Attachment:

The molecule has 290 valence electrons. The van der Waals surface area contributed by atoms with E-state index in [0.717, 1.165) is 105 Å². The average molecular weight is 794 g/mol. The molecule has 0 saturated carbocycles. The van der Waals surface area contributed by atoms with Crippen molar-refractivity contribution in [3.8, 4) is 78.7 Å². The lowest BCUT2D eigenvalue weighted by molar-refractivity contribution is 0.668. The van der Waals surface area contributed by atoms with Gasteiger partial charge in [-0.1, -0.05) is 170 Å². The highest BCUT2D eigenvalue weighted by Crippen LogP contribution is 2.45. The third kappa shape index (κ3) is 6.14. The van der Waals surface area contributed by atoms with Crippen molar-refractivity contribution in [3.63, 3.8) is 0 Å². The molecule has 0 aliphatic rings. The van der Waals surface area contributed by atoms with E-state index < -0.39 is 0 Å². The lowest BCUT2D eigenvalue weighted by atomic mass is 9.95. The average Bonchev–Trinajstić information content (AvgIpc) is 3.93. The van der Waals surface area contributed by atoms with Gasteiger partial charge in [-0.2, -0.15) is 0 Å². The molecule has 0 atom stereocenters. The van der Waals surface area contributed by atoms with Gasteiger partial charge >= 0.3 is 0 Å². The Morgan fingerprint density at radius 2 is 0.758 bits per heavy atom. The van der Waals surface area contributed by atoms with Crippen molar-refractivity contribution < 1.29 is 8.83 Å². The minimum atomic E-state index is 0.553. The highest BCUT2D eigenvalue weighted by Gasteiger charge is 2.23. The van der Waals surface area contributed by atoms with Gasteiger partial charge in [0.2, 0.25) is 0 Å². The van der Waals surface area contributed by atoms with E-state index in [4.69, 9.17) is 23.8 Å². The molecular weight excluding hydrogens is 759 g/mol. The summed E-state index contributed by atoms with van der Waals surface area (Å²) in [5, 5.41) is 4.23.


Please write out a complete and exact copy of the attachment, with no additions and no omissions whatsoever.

The molecule has 290 valence electrons. The van der Waals surface area contributed by atoms with E-state index in [0.717, 1.165) is 105 Å². The average molecular weight is 794 g/mol. The molecule has 0 saturated carbocycles. The van der Waals surface area contributed by atoms with Crippen molar-refractivity contribution in [3.8, 4) is 78.7 Å². The lowest BCUT2D eigenvalue weighted by molar-refractivity contribution is 0.668. The van der Waals surface area contributed by atoms with Gasteiger partial charge in [-0.1, -0.05) is 170 Å². The highest BCUT2D eigenvalue weighted by Crippen LogP contribution is 2.45. The third kappa shape index (κ3) is 6.14. The van der Waals surface area contributed by atoms with Crippen molar-refractivity contribution in [3.63, 3.8) is 0 Å². The molecule has 0 aliphatic rings. The van der Waals surface area contributed by atoms with E-state index < -0.39 is 0 Å². The lowest BCUT2D eigenvalue weighted by atomic mass is 9.95. The average Bonchev–Trinajstić information content (AvgIpc) is 3.93. The van der Waals surface area contributed by atoms with Gasteiger partial charge in [-0.2, -0.15) is 0 Å². The molecule has 0 atom stereocenters. The van der Waals surface area contributed by atoms with Gasteiger partial charge >= 0.3 is 0 Å². The Morgan fingerprint density at radius 2 is 0.758 bits per heavy atom. The van der Waals surface area contributed by atoms with Crippen molar-refractivity contribution < 1.29 is 8.83 Å². The minimum atomic E-state index is 0.553. The highest BCUT2D eigenvalue weighted by Gasteiger charge is 2.23. The van der Waals surface area contributed by atoms with Gasteiger partial charge in [0.2, 0.25) is 0 Å². The van der Waals surface area contributed by atoms with E-state index in [4.69, 9.17) is 23.8 Å². The molecular weight excluding hydrogens is 759 g/mol. The summed E-state index contributed by atoms with van der Waals surface area (Å²) in [5, 5.41) is 4.23.